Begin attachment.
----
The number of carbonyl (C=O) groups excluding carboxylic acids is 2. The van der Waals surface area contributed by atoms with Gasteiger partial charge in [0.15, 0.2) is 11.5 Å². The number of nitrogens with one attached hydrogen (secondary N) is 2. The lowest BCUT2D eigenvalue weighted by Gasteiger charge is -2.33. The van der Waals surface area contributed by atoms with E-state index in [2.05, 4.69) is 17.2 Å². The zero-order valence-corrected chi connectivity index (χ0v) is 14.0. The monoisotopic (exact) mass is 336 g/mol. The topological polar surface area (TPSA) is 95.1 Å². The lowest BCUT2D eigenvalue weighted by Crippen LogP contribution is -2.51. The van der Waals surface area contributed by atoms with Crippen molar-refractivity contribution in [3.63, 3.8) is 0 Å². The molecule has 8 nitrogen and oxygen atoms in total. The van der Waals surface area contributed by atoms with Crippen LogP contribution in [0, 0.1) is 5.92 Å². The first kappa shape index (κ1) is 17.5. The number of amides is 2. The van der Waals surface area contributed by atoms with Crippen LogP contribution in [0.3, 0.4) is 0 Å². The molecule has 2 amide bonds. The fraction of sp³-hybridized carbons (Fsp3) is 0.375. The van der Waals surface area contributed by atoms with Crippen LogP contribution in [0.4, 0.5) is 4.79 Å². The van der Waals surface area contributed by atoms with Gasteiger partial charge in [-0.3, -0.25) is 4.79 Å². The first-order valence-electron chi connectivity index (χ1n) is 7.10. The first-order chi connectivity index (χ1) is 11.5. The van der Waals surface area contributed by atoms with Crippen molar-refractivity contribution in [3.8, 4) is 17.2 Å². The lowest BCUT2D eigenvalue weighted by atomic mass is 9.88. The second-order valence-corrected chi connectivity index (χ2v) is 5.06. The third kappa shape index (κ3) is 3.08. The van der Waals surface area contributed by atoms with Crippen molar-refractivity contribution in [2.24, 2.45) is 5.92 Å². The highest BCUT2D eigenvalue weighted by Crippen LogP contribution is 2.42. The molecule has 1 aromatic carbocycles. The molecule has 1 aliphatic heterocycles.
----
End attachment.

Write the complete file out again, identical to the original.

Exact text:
The number of carbonyl (C=O) groups excluding carboxylic acids is 2. The van der Waals surface area contributed by atoms with Gasteiger partial charge in [0.15, 0.2) is 11.5 Å². The number of nitrogens with one attached hydrogen (secondary N) is 2. The lowest BCUT2D eigenvalue weighted by Gasteiger charge is -2.33. The van der Waals surface area contributed by atoms with E-state index in [2.05, 4.69) is 17.2 Å². The zero-order valence-corrected chi connectivity index (χ0v) is 14.0. The monoisotopic (exact) mass is 336 g/mol. The topological polar surface area (TPSA) is 95.1 Å². The lowest BCUT2D eigenvalue weighted by Crippen LogP contribution is -2.51. The van der Waals surface area contributed by atoms with Crippen molar-refractivity contribution in [3.63, 3.8) is 0 Å². The molecule has 8 nitrogen and oxygen atoms in total. The van der Waals surface area contributed by atoms with Crippen LogP contribution in [0, 0.1) is 5.92 Å². The first kappa shape index (κ1) is 17.5. The number of amides is 2. The van der Waals surface area contributed by atoms with Crippen LogP contribution in [0.3, 0.4) is 0 Å². The molecule has 2 amide bonds. The fraction of sp³-hybridized carbons (Fsp3) is 0.375. The van der Waals surface area contributed by atoms with Crippen LogP contribution in [0.4, 0.5) is 4.79 Å². The van der Waals surface area contributed by atoms with Gasteiger partial charge in [-0.3, -0.25) is 4.79 Å². The first-order valence-electron chi connectivity index (χ1n) is 7.10. The first-order chi connectivity index (χ1) is 11.5. The van der Waals surface area contributed by atoms with Crippen molar-refractivity contribution in [3.8, 4) is 17.2 Å². The lowest BCUT2D eigenvalue weighted by atomic mass is 9.88. The second-order valence-corrected chi connectivity index (χ2v) is 5.06. The third kappa shape index (κ3) is 3.08. The van der Waals surface area contributed by atoms with Crippen molar-refractivity contribution in [2.24, 2.45) is 5.92 Å². The highest BCUT2D eigenvalue weighted by Crippen LogP contribution is 2.42. The molecule has 1 aromatic carbocycles. The molecule has 1 aliphatic heterocycles.